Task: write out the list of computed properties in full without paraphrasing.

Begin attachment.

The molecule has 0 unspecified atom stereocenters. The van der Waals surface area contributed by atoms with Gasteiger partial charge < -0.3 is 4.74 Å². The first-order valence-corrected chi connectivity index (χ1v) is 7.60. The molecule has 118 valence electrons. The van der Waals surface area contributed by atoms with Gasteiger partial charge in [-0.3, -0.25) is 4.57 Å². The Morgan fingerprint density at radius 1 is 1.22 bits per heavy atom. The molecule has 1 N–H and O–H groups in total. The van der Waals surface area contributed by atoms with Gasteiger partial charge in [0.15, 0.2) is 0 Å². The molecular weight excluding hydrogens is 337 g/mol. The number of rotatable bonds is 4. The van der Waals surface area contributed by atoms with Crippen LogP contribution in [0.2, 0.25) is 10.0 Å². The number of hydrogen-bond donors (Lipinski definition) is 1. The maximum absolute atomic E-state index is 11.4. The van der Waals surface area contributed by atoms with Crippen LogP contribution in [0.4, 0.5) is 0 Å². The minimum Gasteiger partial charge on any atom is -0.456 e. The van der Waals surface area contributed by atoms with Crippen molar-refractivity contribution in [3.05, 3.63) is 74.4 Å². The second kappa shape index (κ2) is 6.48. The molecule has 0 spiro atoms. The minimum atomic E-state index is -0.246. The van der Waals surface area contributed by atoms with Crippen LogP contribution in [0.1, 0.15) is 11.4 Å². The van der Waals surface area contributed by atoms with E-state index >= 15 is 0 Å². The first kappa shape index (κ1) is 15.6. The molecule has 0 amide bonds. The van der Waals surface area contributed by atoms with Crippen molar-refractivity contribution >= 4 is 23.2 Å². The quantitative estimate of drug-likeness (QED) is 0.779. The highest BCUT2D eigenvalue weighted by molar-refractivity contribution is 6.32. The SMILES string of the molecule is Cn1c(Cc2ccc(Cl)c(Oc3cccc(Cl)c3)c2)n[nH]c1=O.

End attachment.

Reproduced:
The molecule has 0 unspecified atom stereocenters. The van der Waals surface area contributed by atoms with Gasteiger partial charge < -0.3 is 4.74 Å². The first-order valence-corrected chi connectivity index (χ1v) is 7.60. The molecule has 118 valence electrons. The van der Waals surface area contributed by atoms with Gasteiger partial charge in [-0.3, -0.25) is 4.57 Å². The Morgan fingerprint density at radius 1 is 1.22 bits per heavy atom. The molecule has 1 N–H and O–H groups in total. The van der Waals surface area contributed by atoms with Gasteiger partial charge in [0.15, 0.2) is 0 Å². The molecular weight excluding hydrogens is 337 g/mol. The number of rotatable bonds is 4. The van der Waals surface area contributed by atoms with Crippen LogP contribution in [0.2, 0.25) is 10.0 Å². The number of hydrogen-bond donors (Lipinski definition) is 1. The maximum absolute atomic E-state index is 11.4. The van der Waals surface area contributed by atoms with Crippen LogP contribution in [0.4, 0.5) is 0 Å². The minimum Gasteiger partial charge on any atom is -0.456 e. The van der Waals surface area contributed by atoms with Crippen molar-refractivity contribution in [3.05, 3.63) is 74.4 Å². The second kappa shape index (κ2) is 6.48. The molecule has 0 spiro atoms. The minimum atomic E-state index is -0.246. The van der Waals surface area contributed by atoms with Crippen LogP contribution in [0.1, 0.15) is 11.4 Å². The van der Waals surface area contributed by atoms with E-state index >= 15 is 0 Å². The first kappa shape index (κ1) is 15.6. The molecule has 0 amide bonds. The van der Waals surface area contributed by atoms with Crippen molar-refractivity contribution >= 4 is 23.2 Å². The quantitative estimate of drug-likeness (QED) is 0.779. The highest BCUT2D eigenvalue weighted by molar-refractivity contribution is 6.32. The SMILES string of the molecule is Cn1c(Cc2ccc(Cl)c(Oc3cccc(Cl)c3)c2)n[nH]c1=O.